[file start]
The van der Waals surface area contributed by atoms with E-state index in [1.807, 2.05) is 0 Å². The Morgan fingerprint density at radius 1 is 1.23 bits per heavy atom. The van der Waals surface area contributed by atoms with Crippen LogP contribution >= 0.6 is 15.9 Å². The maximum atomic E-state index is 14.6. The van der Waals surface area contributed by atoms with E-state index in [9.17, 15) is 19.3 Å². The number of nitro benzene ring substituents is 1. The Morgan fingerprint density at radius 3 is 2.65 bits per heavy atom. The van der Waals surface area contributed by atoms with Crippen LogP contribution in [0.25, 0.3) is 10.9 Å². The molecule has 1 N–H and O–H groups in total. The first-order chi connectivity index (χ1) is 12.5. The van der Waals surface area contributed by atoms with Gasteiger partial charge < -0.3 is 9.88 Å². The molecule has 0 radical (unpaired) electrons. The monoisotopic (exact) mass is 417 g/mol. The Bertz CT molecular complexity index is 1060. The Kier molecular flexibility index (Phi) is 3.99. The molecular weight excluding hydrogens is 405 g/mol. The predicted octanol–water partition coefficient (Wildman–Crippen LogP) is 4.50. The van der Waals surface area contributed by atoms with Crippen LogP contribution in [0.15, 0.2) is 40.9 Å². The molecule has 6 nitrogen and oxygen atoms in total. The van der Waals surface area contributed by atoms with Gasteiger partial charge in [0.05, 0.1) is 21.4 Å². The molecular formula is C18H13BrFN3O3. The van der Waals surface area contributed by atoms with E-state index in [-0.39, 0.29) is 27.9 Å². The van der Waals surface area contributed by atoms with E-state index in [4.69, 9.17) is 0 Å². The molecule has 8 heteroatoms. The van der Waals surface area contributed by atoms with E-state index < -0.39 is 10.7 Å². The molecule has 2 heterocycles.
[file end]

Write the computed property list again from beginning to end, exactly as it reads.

The van der Waals surface area contributed by atoms with E-state index in [1.807, 2.05) is 0 Å². The Morgan fingerprint density at radius 1 is 1.23 bits per heavy atom. The van der Waals surface area contributed by atoms with Crippen LogP contribution >= 0.6 is 15.9 Å². The maximum atomic E-state index is 14.6. The van der Waals surface area contributed by atoms with E-state index in [9.17, 15) is 19.3 Å². The number of nitro benzene ring substituents is 1. The Morgan fingerprint density at radius 3 is 2.65 bits per heavy atom. The van der Waals surface area contributed by atoms with Crippen LogP contribution in [0.25, 0.3) is 10.9 Å². The molecule has 1 N–H and O–H groups in total. The first-order chi connectivity index (χ1) is 12.5. The van der Waals surface area contributed by atoms with Gasteiger partial charge < -0.3 is 9.88 Å². The molecule has 0 radical (unpaired) electrons. The monoisotopic (exact) mass is 417 g/mol. The Bertz CT molecular complexity index is 1060. The Kier molecular flexibility index (Phi) is 3.99. The molecular weight excluding hydrogens is 405 g/mol. The predicted octanol–water partition coefficient (Wildman–Crippen LogP) is 4.50. The van der Waals surface area contributed by atoms with Crippen LogP contribution in [0.15, 0.2) is 40.9 Å². The molecule has 6 nitrogen and oxygen atoms in total. The van der Waals surface area contributed by atoms with Gasteiger partial charge in [0.05, 0.1) is 21.4 Å². The molecular formula is C18H13BrFN3O3. The van der Waals surface area contributed by atoms with E-state index in [-0.39, 0.29) is 27.9 Å². The van der Waals surface area contributed by atoms with E-state index in [4.69, 9.17) is 0 Å². The molecule has 8 heteroatoms. The van der Waals surface area contributed by atoms with E-state index < -0.39 is 10.7 Å². The molecule has 2 heterocycles.